Thanks dawn. I had a blood cancer friend who’s family member was doing really well in remission and had almost forgot they had the disease ring me up having been really quite disturbed having watched this. She said they’d begun to feel life was back to normal and this shook her up.
Right now I’m not quite sure I want to watch it myself. It’s just a bit close to home. And if other members of the forum feel like that they definitely shouldn’t feel they must watch it. I may change my mind of course being a fickle chap.
It is of course the reality that blood cancer is a major killer but for many of us we live in periods of remission where we begin to be like “normal” people out there who forget they too are vulnerable and mortal.
To be honest while I was still talking to my friend I quickly texted someone else I know with a blood cancer and suggested they didn’t watch this program which I knew they’d recorded before explaining why to them later so they could make an informed choice.
It is a shame the program didn’t follow more people closely so they could emphasise the success stories more. As most of us may know this treatment is now fully approved for some blood cancers and there have been great successes with it. NICE has even funded it.
Getting the balance right is hard between strong hope due to the great advances, and a realistic understanding that this group of cancers considered together are still the third biggest cancer killer.
People who look like they are at the end of their own lives but are willing to try an experimental treatment with no guarantee of success offer all of us more hope for the future. I have a friend who was a young child with blood cancer more than twenty years ago and most of his friends from the ward didn’t make it, but thanks to the bravery of so many in trials the vast majority of those with the cancer he had now live. Things are changing for the better so fast for many of these dreadful diseases.
I just hope this program doesn’t lead anyone to be I correctly convinced that for them treatment is futile if it really isn’t. Since for so many of us treatment (including sometimes CAR-T) offers great hope.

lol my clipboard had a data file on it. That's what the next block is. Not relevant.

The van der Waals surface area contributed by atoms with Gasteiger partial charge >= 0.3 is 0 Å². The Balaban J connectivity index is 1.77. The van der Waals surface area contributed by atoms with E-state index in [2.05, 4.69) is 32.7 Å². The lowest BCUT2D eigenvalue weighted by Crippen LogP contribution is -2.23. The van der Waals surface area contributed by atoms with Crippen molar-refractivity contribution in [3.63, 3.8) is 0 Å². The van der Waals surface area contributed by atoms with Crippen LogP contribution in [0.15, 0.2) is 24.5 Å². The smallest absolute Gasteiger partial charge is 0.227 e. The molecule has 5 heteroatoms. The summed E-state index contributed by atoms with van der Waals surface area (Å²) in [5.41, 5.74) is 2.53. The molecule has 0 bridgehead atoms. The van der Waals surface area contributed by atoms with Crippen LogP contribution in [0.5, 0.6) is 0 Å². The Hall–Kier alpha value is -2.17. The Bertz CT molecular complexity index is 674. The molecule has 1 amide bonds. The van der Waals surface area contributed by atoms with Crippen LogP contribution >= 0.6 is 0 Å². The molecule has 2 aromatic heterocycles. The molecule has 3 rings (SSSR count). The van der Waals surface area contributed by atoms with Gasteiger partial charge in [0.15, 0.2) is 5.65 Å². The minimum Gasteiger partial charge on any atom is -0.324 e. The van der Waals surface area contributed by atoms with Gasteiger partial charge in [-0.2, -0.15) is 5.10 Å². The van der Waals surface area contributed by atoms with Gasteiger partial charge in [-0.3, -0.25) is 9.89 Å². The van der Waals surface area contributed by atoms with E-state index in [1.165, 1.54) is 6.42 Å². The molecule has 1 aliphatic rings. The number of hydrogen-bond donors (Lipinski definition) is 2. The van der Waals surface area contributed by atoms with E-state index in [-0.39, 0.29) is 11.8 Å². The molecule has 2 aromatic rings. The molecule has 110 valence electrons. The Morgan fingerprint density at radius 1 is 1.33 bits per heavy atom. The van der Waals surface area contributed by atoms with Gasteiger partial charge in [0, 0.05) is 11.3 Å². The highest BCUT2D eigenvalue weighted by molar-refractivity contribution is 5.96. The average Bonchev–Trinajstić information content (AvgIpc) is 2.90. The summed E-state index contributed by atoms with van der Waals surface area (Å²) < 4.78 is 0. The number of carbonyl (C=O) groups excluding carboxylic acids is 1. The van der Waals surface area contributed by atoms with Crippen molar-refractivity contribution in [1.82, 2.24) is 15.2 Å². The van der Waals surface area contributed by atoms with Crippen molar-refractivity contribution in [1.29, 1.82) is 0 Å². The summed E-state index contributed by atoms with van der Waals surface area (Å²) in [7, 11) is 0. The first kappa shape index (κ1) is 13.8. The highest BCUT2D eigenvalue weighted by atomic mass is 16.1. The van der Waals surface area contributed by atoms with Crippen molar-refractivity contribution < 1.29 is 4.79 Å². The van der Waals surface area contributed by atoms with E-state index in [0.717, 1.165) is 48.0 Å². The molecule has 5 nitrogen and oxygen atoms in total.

In my own case my doctor told me that if I’d been as ill as I was with the markers I have just a few years ago I would not have survived for long. Now there are lots of treatments for my particular blood cancer and it looks like they are likely to be able to control but not cure it in me for many years. Treatment looks like it has worked well so far for me and for so many others. Although of course quality of life after treatment is sometimes a different matter.
And yet too many are still taken too soon. And so we somehow have to live with both realities as a blood cancer community.
Please don’t despair. Please don’t give up. Please make sure you understand your real situation before thinking “there’s no point being treated”.
If a doctor offers you treatment it can sometimes be good (if you want to know this, which not everyone does) to ask them what would happen without treatment, what it is they hope the treatment will do for you and how likely it is to work, and then of course what the side effects are.
Even for the most easily treated blood cancer there will be a risk and benefit balance for treatment. In other words all treatments have side effects some of which can be serious. But in many situations treatment offers a real hope of a much longer life than we would have without it.
And as someone who has had to ring the support line more than once myself, I do urge you if the program upset you in any way, pick up the phone and Dawn and her team will listen kindly, answer questions where they can, and point you to resources and solutions that will help you. Of course your NHS doctor or nurse is another great port of call particularly for questions about your own situation.
All too often when treatments are first trialled they are more dangerous and less likely to work because they are first used in patients in whom nothing else has worked and who are therefore already quite sick. And to be honest, Doctors do sometimes take a bit of time to learn how to refine treatments and how to use them in a way that minimises the risk in the future.
CAR-T is still experimental in some blood cancers, but thanks to the work of doctors and the willingness of patients like these to volunteer it is now an effective proven treatment in some other blood cancers already and NICE has agreed to fund it.
I do hope that this program won’t put you off being treated with it if that’s what your doctor has recommended. Though of course if it raises questions you definitely should ask your team to explain to you why they think the treatment you have been offered is the right treatment for you.
This journey really is a bumpy one sometimes. And for some this program will have felt like a bit of a big bump in the road. But thanks to friends, family, the NHS and groups like Bloodwise we don’t have to be on that journey all on our own.